I hope Ralph won't mind if I piggyback on his post, but I'm just getting started on a paper that's partly about normative necessity, and I thought I'd get the old juices flowing with some PEA Soup discussion. (Plus it's February and my name starts with a D!)
The project is at the intersection of two dialectics. The first concerns normative necessity: Suppose you agree with Fine that metaphysical necessity is a matter of essence. And suppose you think (again, like Fine) that there are no essential connections between normative and non-normative properties. Then there are no metaphysically necessary connections between them.
Obviously, Ralph doesn't buy the second claim. I don't either. But I take it the majority of non-naturalists do. (From here I'll speak as though they all do just for simplicity's sake.) This means (for one) that non-naturalists have to reject supervenience as a metaphysical claim. But no worries, they can accept it as a claim about normative necessity. (Gideon Rosen has a nice paper where he tries to give a more thorough account of just what the heck this non-metaphysical normative necessity amounts to.)
That's dialectic the first. The other concerns the reliability of our normative beliefs. Lots and lots has been written about this (obviously), but I'm going to frame things in terms of a recent paper by Justin Clarke-Doane. Keeping it brief: There has been a lot of debate over whether or to what extent debunking arguments like Street's pose a threat to the reliability of our normative beliefs. Clarke-Doane points out that we need to distinguish the challenge to justify those beliefs from the challenge to establish their reliability. He thinks debunking arguments have no force whatsoever against the latter; indeed they might even help establish reliability. This is because Clarke-Doane thinks we should accept:
Modal Security: Information, E, cannot undermine our D-beliefs without giving us some reason to believe that our D-beliefs are not both safe and sensitive.
Our normative beliefs are safe just in case they could not easily have been false. If our normative beliefs are explained by evolutionary forces, then they are likely to be fairly stable across nearby possible worlds. So given that they're true (Clarke-Doane goes into why we are allowed to assume this, but I'll skip over it here), they're safe.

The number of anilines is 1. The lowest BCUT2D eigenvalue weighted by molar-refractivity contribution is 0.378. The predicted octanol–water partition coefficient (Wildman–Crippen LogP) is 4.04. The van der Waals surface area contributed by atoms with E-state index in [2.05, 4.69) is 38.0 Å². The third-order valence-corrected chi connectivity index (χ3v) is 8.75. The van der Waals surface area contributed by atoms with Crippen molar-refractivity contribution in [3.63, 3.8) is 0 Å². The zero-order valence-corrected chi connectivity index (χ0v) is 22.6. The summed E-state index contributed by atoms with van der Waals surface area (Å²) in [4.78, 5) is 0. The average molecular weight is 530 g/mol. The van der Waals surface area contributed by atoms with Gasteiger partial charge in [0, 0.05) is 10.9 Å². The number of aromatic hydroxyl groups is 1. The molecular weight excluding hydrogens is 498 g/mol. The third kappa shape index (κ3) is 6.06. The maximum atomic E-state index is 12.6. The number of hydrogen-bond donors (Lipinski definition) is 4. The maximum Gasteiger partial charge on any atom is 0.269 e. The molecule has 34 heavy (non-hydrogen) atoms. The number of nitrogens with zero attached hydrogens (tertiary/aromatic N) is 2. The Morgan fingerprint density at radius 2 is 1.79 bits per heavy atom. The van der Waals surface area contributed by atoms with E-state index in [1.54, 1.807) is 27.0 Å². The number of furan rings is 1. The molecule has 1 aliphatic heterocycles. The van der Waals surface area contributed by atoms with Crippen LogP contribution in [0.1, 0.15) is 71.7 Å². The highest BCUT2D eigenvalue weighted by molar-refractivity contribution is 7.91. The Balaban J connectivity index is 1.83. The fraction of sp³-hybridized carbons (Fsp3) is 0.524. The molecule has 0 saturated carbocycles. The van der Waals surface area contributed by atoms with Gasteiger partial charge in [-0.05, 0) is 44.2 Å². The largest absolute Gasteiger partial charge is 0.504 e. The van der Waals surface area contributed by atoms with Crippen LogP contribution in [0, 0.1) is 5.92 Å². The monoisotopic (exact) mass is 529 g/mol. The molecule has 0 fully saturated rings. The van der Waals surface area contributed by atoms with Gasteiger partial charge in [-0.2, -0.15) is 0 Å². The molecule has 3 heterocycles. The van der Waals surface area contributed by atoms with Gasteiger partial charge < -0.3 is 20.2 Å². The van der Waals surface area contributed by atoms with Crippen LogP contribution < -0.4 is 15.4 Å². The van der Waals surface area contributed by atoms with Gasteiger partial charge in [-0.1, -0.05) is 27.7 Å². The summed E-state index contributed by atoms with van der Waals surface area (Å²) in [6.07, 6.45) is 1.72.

Our normative beliefs are sensitive just in case had the normative truths been different, our beliefs would have been different, too. No worries here, for there are no metaphysically possible worlds in which the basic normative truths are different.
The fruit is hanging pretty low here: The modal security of our normative beliefs is guaranteed in part by the metaphysical necessity of the basic normative supervenience relations. But on the Finean picture, those relations are not metaphysically necessary. Uh oh!
I think there's an obvious place to go here: Argue that (assuming Fine is right about metaphysical necessity) non-naturalists have to reject the metaphysical necessity of the basic normative truths. They can avoid giving up supervenience altogether by invoking normative necessity. But this comes with unexpected epistemological costs: They have lost one guarantor of reliability.
I think that's a fine argument (no pun intended), but it's not the one I want to pursue. Because I don't like Modal Security. I think that attempts to cash out our intuitions about reliability in counterfactual terms—e.g., via safety and sensitivity—fail in the face of metaphysical necessity. The fact that my true beliefs would be true in any world is not enough to satisfy my sense of what it is for my belief-forming mechanisms to track that truth when what explains why they are consistently true is not some link between my beliefs and truth but the fact that no matter how I got at the answer, it's true in all possible worlds. This is far from a new or original complaint, but I think there's more to say about it, and I think that there's something helpful about framing it in terms of these two dialectics. (I'm sure not everyone will agree, but it seems at least prima facie odd to me that changes in our understanding of what's going on solely at other possible worlds would affect our assessment of belief-forming mechanisms which operate entirely within the actual world.)
Ok, I'm tempted to say all sorts of extra things about how much I'm not an epistemologist and how there's plenty more to say about why I like framing it in terms of these dialectics, about whether this is really a worry about Modal Security or about the epistemological focus on reliability, and so on. But They keep encouraging us to write more exploratory posts, so I'm just throwing the line out and seeing what I can reel in...